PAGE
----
The Law @ Work

What Do BNA’s Recently Released Union Statistics Mean for Employers?

Bloomberg BNA recently released its NLRB Election Results for 2012.  According to BNA, unions won 63% of representation elections in 2012, down from a win rate of 66% in 2011.  The number of representation elections increased from 1,313 in 2011 to 1,380 in 2012.  Of the 228 decertification elections, unions won in 38.2%.  The Teamsters Union was the most active in 2012 with 312 representation elections (59% win rate) followed by the Service Employees International Union (SEIU) with 147 elections (70.1% win rate).  One lesson presented to employers by these statistics is that if you are targeted by a union for an organizing drive, you will find remaining union-free to be a greater challenge than 20 or even 10 years ago.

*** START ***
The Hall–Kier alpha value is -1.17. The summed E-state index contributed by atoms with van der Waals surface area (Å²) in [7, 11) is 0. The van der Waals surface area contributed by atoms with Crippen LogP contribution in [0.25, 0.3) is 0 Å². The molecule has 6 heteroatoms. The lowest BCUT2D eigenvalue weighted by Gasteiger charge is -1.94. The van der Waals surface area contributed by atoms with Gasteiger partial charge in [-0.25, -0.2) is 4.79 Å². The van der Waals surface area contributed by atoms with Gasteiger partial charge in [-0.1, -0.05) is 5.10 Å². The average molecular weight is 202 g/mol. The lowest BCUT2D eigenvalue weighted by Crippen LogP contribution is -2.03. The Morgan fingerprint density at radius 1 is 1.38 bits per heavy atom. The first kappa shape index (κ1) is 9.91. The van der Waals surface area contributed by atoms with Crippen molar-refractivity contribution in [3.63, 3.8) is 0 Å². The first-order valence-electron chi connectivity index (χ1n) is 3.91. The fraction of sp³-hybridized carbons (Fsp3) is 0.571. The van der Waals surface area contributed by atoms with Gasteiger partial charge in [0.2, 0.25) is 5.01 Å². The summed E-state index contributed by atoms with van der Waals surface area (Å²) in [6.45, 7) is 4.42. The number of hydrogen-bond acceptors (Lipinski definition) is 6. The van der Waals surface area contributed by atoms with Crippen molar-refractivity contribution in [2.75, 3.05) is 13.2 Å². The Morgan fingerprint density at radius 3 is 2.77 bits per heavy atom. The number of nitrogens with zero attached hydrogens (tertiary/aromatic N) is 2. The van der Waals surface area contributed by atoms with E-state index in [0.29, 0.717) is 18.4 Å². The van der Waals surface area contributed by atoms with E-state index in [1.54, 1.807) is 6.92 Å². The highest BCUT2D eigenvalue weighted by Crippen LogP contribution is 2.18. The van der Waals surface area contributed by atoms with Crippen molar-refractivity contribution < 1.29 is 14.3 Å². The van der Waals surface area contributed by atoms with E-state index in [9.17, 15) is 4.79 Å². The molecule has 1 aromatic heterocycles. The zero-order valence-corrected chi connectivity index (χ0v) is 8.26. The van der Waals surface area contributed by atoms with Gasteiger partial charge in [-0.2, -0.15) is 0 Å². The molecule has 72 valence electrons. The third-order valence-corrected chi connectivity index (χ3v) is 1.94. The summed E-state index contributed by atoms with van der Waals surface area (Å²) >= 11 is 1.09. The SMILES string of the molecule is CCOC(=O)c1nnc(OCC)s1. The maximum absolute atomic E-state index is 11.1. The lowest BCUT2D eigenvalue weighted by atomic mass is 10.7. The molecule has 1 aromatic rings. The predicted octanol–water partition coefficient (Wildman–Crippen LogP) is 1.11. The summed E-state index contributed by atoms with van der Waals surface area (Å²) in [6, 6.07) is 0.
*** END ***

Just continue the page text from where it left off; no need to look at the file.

As is the norm, Unions had the highest winning percentage in smaller bargaining units.  Unions won 67.1% of elections involving bargaining units of 50-99 workers and 64.9% in units involving fewer than 49 voters.  In units with 100-499 workers, the Union win rate was 50.2%.  By size of the company, the number of union elections in 2012 were:

Number of Employees                                  Union Elections

1-49                                                                       954

50-99                                                                     207

100-499                                                                203

500 or more                                                        16

Many small employers think that their size makes them less appealing to unions than large employers with many more potential union dues payers.  The reality is that the smaller you are the more likely you will be targeted for organizing by a union.  It is far easier for a union to organize several smaller employers than to take on a large company.

Particularly with the present administration in Washington that is trying to help unions every way it can with their organizing efforts, employers need to reexamine their commitment to remaining union-free and review their policies and procedures from a union avoidance perspective.  Now is also a good time to engage in management training geared to remaining union-free.

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